It would probably be easier and safer to insert the genes necessary to tag the protein product of a specific allele for destruction right away, or to use something like RNAi to destroy it right after transcription.

It would seem that finding genes that not only affect IQ but do so in a way that gives benefits even when done on fully developed brain will be an ethical minefield.

You could do tests on chimps and see if the genes associated with chimp IQ are correlated with human IQ. If so, then you could see what introducing them on fully developed chimp brains does.

The other route, is biohackers that hack their own brains. I'm really curious whether the number of people who get their own bioreactors etc will be anything like the number of people who hack electronics today.

I couldn't help but wonder if the smile that peaked at 56:10 was due to Eliezer Yudkwosky thinking in the background of his success with the Harry Potter and the Methods of Rationality fan-fiction.

For there is very little prestige when if comes to fanfiction. And he does mention Harry Potter less than a minute later.

Given that the first chapter of MoR was published on ffnet three weeks after this was posted, uh... probably not.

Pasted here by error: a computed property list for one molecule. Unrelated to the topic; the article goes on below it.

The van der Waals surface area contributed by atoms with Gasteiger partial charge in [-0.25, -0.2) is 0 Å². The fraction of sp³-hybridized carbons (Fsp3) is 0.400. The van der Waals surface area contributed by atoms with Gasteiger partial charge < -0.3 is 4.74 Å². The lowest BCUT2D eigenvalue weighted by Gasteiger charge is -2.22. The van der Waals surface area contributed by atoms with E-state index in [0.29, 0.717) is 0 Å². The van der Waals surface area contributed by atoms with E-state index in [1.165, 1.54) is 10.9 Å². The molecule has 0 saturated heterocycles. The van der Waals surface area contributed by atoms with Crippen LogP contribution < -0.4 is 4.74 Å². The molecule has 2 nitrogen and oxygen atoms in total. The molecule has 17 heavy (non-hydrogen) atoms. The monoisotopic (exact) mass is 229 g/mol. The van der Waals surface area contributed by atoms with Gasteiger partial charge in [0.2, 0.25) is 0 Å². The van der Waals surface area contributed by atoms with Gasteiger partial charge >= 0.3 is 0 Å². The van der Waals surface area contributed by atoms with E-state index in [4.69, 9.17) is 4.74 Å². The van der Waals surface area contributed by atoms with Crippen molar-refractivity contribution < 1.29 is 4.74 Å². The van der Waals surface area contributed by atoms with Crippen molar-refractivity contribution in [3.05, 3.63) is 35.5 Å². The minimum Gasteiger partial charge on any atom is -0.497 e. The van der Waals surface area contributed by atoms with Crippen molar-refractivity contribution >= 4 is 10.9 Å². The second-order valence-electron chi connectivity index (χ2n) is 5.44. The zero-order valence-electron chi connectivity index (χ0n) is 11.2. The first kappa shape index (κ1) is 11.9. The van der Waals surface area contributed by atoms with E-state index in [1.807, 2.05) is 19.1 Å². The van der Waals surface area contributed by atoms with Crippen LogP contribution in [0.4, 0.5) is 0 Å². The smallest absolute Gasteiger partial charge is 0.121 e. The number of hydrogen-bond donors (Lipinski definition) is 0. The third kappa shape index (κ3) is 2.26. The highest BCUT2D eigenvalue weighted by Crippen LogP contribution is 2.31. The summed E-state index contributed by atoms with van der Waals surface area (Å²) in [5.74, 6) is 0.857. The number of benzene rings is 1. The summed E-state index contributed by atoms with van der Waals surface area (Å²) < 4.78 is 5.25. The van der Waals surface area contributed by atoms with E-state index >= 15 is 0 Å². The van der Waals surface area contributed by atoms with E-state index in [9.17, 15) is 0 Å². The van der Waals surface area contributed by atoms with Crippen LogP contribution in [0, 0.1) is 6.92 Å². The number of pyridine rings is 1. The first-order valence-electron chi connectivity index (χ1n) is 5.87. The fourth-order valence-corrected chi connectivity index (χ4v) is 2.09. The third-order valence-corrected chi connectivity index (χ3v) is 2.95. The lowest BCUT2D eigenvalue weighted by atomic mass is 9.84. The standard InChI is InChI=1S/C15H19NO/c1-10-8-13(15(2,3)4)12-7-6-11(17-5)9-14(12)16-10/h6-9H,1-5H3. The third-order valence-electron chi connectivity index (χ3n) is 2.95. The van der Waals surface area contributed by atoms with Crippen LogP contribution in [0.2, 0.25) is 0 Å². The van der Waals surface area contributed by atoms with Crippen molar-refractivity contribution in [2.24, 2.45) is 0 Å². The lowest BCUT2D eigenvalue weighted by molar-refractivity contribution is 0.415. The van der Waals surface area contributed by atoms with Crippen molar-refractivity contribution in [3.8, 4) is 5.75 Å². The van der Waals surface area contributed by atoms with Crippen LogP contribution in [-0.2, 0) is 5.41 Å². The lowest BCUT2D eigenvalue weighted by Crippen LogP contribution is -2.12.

So much the better clearly we have captured on camera the moment when EY got his inspiration!

(Lol I guess I should have checked when this was posted)

What is this about? The best I could find was the BHTV bit:

Science Saturday: Gulping Down the Potion of Health
Recreational genetics and self-identity (09:11)
Do racial categories have a biological basis? (09:52)
Will gene sequencing undermine racism? (05:37)
Ways to make awesome babies (12:39)
Are most of us crazy or are we both crazy and stupid? (10:34)
Politicians, scientists, and other nutcases (09:23)

Is that as detailed of a summary as is useful?

Why is this only at five karma points? I suspect it has more to do with the desire to not give MichaelGR free karma for posting a straight-up link than a desire to keep this post off of the front page.

Why is this only at five karma points?